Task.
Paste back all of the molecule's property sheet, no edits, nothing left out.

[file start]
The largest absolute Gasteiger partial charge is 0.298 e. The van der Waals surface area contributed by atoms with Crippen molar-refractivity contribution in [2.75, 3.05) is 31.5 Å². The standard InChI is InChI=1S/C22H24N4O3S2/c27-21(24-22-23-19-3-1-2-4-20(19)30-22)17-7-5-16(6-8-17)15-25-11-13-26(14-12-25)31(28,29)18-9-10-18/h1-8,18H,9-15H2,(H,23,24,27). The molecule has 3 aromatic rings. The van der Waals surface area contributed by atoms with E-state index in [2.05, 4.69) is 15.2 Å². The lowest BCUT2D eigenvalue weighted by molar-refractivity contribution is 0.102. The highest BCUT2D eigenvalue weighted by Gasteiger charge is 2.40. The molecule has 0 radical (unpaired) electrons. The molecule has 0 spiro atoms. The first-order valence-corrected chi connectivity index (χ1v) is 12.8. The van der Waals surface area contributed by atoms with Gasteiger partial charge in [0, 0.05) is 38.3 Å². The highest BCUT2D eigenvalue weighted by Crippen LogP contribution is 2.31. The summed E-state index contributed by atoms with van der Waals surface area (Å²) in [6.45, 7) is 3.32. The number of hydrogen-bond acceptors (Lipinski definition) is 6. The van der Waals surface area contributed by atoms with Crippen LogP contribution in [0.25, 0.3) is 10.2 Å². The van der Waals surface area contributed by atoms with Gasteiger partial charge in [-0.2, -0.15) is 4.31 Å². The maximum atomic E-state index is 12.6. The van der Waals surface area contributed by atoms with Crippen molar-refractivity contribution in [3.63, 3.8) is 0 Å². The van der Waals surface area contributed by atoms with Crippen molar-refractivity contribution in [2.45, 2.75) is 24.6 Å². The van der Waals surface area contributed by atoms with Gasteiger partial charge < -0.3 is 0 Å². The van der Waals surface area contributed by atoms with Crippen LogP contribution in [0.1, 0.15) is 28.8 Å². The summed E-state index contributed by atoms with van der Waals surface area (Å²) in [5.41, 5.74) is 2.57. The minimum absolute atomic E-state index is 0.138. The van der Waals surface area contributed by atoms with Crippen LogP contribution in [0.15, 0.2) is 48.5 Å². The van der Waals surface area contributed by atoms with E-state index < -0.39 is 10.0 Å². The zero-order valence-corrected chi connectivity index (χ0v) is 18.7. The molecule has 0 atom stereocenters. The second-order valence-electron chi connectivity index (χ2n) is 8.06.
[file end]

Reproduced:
The largest absolute Gasteiger partial charge is 0.298 e. The van der Waals surface area contributed by atoms with Crippen molar-refractivity contribution in [2.75, 3.05) is 31.5 Å². The standard InChI is InChI=1S/C22H24N4O3S2/c27-21(24-22-23-19-3-1-2-4-20(19)30-22)17-7-5-16(6-8-17)15-25-11-13-26(14-12-25)31(28,29)18-9-10-18/h1-8,18H,9-15H2,(H,23,24,27). The molecule has 3 aromatic rings. The van der Waals surface area contributed by atoms with E-state index in [2.05, 4.69) is 15.2 Å². The lowest BCUT2D eigenvalue weighted by molar-refractivity contribution is 0.102. The highest BCUT2D eigenvalue weighted by Gasteiger charge is 2.40. The molecule has 0 radical (unpaired) electrons. The molecule has 0 spiro atoms. The first-order valence-corrected chi connectivity index (χ1v) is 12.8. The van der Waals surface area contributed by atoms with Gasteiger partial charge in [0, 0.05) is 38.3 Å². The highest BCUT2D eigenvalue weighted by Crippen LogP contribution is 2.31. The summed E-state index contributed by atoms with van der Waals surface area (Å²) in [6.45, 7) is 3.32. The number of hydrogen-bond acceptors (Lipinski definition) is 6. The van der Waals surface area contributed by atoms with Crippen LogP contribution in [0.25, 0.3) is 10.2 Å². The van der Waals surface area contributed by atoms with Gasteiger partial charge in [-0.2, -0.15) is 4.31 Å². The maximum atomic E-state index is 12.6. The van der Waals surface area contributed by atoms with Crippen molar-refractivity contribution in [3.63, 3.8) is 0 Å². The van der Waals surface area contributed by atoms with Crippen molar-refractivity contribution in [2.45, 2.75) is 24.6 Å². The van der Waals surface area contributed by atoms with Gasteiger partial charge < -0.3 is 0 Å². The van der Waals surface area contributed by atoms with Crippen LogP contribution in [0.1, 0.15) is 28.8 Å². The summed E-state index contributed by atoms with van der Waals surface area (Å²) in [5.41, 5.74) is 2.57. The minimum absolute atomic E-state index is 0.138. The van der Waals surface area contributed by atoms with Crippen LogP contribution in [0.15, 0.2) is 48.5 Å². The van der Waals surface area contributed by atoms with E-state index < -0.39 is 10.0 Å². The zero-order valence-corrected chi connectivity index (χ0v) is 18.7. The molecule has 0 atom stereocenters. The second-order valence-electron chi connectivity index (χ2n) is 8.06.